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Para-bob’s best take on Van Ho

Christ Rasmussen, of Michigan, slides on the St. Moritz, Switzerland track during a Para Sport World Cup race in February. (International Bobsleigh and Skeleton Federation)

LAKE PLACID — More than a dozen athletes from 12 countries have begun to arrive in Lake Placid ahead of this weekend’s Para-Bobsleigh World Championships, and two Americans will be in the hunt for podium spots as the sport’s season wraps up.

Training runs are scheduled for each day this week ahead of Saturday and Sunday’s races, and with the first race on North American ice since the beginning of the season, both Americans are ranked in the top 10 in the world.

Christ Rasmussen, a 50-year-old from Battle Creek, Michigan, is the highest ranked U.S. slider, sitting in eighth with 614 overall points during the World Cup season. Steven Jacobo, a 28-year-old from Gardnerville, Nevada, is 10th with 535 points, while Canadian Lonnie Bissonnette leads the field of International Bobsleigh and Skeleton Federation sliders with 1,078 points.

Austria’s Andreas Kapfinger is ranked second, Great Britain’s Corie Mapp is third, Guro Konstanse Fronsdal of Norway is fourth, Switzerland’s Christopher Stewart sits in fifth, Sebastian Westin of Sweden is ranked sixth, Latvia’s Alvil Brants is seventh, and Italy’s Pier Alberto Buccoliero is ninth in the world.

Unlike traditional four- and two-man bobsled, the para sport races are monobobs, where there is just one person in the sled. The races are also mixed sex, with men and women competing against one another.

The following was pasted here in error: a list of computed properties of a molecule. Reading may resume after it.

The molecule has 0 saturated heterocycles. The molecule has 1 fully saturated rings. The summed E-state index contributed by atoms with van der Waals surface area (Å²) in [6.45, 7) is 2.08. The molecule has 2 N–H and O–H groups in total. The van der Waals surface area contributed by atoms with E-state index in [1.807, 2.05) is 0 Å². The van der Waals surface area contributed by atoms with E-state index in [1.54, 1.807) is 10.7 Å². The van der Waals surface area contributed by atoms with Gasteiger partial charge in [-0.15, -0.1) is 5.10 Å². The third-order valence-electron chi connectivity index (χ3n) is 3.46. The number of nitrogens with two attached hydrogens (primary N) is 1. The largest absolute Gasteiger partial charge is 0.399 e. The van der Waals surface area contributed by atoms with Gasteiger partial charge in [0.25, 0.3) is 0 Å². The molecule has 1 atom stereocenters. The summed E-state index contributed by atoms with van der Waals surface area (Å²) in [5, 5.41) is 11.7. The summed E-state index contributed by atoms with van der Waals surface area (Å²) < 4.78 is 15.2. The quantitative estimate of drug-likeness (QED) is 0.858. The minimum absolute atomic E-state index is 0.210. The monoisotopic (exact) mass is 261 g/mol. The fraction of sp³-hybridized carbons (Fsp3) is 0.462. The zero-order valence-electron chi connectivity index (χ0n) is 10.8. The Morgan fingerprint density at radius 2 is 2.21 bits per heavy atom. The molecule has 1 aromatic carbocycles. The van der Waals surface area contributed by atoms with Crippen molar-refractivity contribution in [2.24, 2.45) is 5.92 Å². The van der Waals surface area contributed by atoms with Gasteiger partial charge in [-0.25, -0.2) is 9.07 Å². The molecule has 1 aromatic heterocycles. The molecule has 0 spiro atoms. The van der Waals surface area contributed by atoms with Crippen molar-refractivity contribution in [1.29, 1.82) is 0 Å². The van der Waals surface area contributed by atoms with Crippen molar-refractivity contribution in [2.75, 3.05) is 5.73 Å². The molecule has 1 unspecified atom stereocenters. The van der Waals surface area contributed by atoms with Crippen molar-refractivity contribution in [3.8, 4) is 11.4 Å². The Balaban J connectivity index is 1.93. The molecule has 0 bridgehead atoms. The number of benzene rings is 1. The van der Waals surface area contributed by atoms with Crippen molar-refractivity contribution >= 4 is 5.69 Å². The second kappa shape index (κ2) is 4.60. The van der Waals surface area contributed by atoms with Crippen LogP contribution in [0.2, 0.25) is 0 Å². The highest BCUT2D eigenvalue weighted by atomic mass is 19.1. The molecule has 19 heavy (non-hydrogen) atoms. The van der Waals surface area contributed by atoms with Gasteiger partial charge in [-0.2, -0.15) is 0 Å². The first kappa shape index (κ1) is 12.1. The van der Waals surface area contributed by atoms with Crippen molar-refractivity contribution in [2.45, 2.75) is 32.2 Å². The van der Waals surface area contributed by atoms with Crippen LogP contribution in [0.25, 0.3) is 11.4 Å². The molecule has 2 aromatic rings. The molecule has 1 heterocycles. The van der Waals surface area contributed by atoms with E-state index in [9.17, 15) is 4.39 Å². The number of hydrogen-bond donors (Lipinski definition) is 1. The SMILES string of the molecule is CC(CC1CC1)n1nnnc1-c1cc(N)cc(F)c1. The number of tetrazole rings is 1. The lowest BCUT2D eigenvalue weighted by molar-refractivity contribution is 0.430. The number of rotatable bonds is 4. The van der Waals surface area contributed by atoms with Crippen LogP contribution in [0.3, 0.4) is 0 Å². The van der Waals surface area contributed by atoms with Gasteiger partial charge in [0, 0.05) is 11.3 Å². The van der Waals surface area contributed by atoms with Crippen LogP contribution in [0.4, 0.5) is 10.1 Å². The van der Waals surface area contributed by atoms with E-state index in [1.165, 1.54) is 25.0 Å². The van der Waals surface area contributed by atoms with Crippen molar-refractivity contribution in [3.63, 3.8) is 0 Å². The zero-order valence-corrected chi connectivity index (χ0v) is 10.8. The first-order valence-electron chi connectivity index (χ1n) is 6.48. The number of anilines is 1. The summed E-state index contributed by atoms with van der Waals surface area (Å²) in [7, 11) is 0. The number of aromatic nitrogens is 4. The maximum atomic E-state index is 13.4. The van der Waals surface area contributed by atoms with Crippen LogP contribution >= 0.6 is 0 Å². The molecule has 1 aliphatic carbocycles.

Bissonnette is first in the world based on his record this season of four race wins and three silver medals. Over the course of the 2018-19 season, Rasmussen earned three third-place finishes, along with a sixth, a 13th, two 14ths and a 16th-place finish. Rasmussen missed the first two races of the season in Park City.

Jacobo also made a trip to the podium with a third-place finish, and had a seventh, an 11th, 12th, 16th, two 17th and a 19th-place finish during the season.

Americans Barry Schroeder and Guillermo Castillo also competed on the World Cup circuit this season, but will not compete in Lake Placid. Schoeder is ranked 18th in the world, and Castillo is ranked 21st, but they each missed several races during the season.

Amanda Bird, communications director for USA Bobsled and Skeleton, said racers will be competing against each other, as well as the daunting track.

“Lake Placid is a challenging track, so it will be a competitive contest for the medals. One small mistake can compound on a track like Lake Placid, where curves are one after the other without any straights,” Bird wrote in an email. “It makes it interesting, because someone could hold the lead and lose it the next heat, making it anyone’s game for gold.

“The Olympic Regional Development Authority does an outstanding job hosting events. They do an excellent job maintaining a fast track regardless of weather, and are world class when it comes to hospitality.”

Each of the top 10 sliders in the world are expected to race this weekend, along with Spain’s Israel Blanco, Germany’s Nikolai Johann, Israel’s Dave Nichols, Italian slider Fabrizio Caselli and Kari Commandant Kjellskau and Kenneth Jorgensen of Norway.

The IBSF field has completed 10 races ahead of this weekend’s world championship, with two races each in Park City, Calgary, Lillehammer, Oberhof and St. Moritz. There will be two days of race action in Lake Placid as well, as heats kick off Saturday at 10 a.m. and continue on Sunday at the same time.

“ORDA is excited to be a part of the continued growth of para-bobsleigh,” said New York State Olympic Regional Development Authority (ORDA) president/CEO Mike Pratt. “Para-bobsleigh is a test of focus, determination and courage and I can think of no other track in the world that can do that better than Lake Placid’s.”

Admission to the competitions is $9 for adults and teens and $7 for juniors and seniors. Children six and under receive free admission.